June 13 - Global warming causing plant migration
Global warming is seeing trees and companion plants move into new areas.
While some have begun moving north or upward to higher elevations, others
in areas that are drying are shifting southward or toward greater sources of
June 12 - USA's hottest spring on record
US May temperatures tied with May 1998 as the hottest on record according to NASA data and January to May averages
were the warmest on record; even in the midst of the deepest solar minimum in nearly a century.
June 11 - Rich nations' carbon emission pledge
Developing countries accused rich nations of undermining the entire climate regime after new UN data showed that developed countries will be able to substantially increase emissions due to loopholes in reduction pledged. Outgoing UN executive secretary, Yvo de Boer, said the pledges are not enough to guarantee the survival of most vulnerable and poorest.
June 8 - Canada under fire for slashing emissions targets
The Canadian government has slashed its carbon emissions goals for
2010 by over 90%, drawing sharp criticism from the Canadian branch of the
Sierra Club. The continuation of Alberta's tar sands projects will use up
the majority of Canada's carbon budget. Read
June 6 - Mega cities + climate change = mega
The United Nations Under-Secretary General for Humanitarian Affairs says
one of the largest challenges facing the aid community were issues
stemming from changing weather patterns and expressed concern about
mega-cities falling victim to mega-disasters. Read
June 5 - Arctic ocean carbon dioxide acidification
Carbon dioxide emissions are making oceans more acidic and ocean acidity has increased by 30% since
the beginning of the industrial era. Arctic and Antarctic seas are considered particularly vulnerable to acidification due to the high solubility of carbon dioxide in cold water. A group of 35 researchers has commenced a study to determine the response of Arctic marine life to the rapid change in ocean chemistry.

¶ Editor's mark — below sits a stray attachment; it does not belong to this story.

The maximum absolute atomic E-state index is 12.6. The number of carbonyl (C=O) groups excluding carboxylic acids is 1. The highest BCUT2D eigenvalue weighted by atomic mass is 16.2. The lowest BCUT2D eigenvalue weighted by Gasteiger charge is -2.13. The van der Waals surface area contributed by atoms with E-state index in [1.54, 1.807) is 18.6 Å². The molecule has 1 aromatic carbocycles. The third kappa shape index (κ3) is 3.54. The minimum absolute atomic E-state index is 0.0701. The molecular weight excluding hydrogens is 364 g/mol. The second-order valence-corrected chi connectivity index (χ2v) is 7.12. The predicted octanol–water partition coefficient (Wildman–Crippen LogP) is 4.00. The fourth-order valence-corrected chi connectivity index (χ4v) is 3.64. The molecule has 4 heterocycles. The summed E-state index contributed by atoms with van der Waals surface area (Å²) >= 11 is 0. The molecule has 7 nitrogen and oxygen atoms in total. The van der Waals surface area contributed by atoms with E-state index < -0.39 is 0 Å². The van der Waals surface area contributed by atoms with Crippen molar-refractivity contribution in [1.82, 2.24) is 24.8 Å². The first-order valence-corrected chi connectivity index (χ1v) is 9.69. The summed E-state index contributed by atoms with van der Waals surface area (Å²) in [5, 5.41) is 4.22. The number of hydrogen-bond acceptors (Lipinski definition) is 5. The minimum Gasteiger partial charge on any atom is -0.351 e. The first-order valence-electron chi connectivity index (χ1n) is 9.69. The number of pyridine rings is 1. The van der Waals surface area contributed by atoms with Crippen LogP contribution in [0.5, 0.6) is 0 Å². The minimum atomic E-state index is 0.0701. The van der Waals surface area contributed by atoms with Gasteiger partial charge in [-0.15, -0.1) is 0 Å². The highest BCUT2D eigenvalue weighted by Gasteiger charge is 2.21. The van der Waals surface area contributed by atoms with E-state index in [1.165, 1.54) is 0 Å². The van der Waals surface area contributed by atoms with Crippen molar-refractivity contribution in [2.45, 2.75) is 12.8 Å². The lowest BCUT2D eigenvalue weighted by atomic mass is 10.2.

June 4 - Obama shows renewed vigor for climate bill
Drawing the crisis facing the USA in connection with the Gulf of Mexico BP
oil spill, President Obama has vowed to see the necessary Senate votes are
secured this year to allow crucial climate change legislation to be
June 3 - Climate change concern grows in India.
While in some parts of the world concerns about climate change are waning,
the people of India are growing increasingly aware of the issue. A recent
survey has found over 54 per cent of the Indians polled continue to be
'very concerned' about global warming. Read
June 2 - Climate talks in Bonn off to a shaky start
The 185-nation Bonn climate conference commenced on June 1 and will run
until June 11. It is the largest international meeting on climate change since
the failed Copenhagen summit last year. Tensions were already apparent on
the opening day as familiar mistrust between developed and developing
nations re-emerged. Read
June 2 - India heatwave kills hundreds
Hundreds have perished in India in recent times due to baking temperatures
and the death toll is expected to climb with temperatures of up to 50C
(122F) forecast in coming weeks. Read
June 1 - Global warming affecting Mt. Everest
According to a Nepalese sherpa, the melting of glacier ice along the
slopes of Mt. Everest due to global warming is making climbing the peak
more difficult and deep crevasses are being exposed, making the ascent
more dangerous for climbers. Read
June 1 - Hotter UK nights ahead
Global warming combined with the heat island effect could see the number
of hot nights in the UK jump considerably. The UK's Met Office has
predicted the average temperature will have risen by 3.6F (2C) within 30
years, accompanied by a higher frequency of hot spells. Read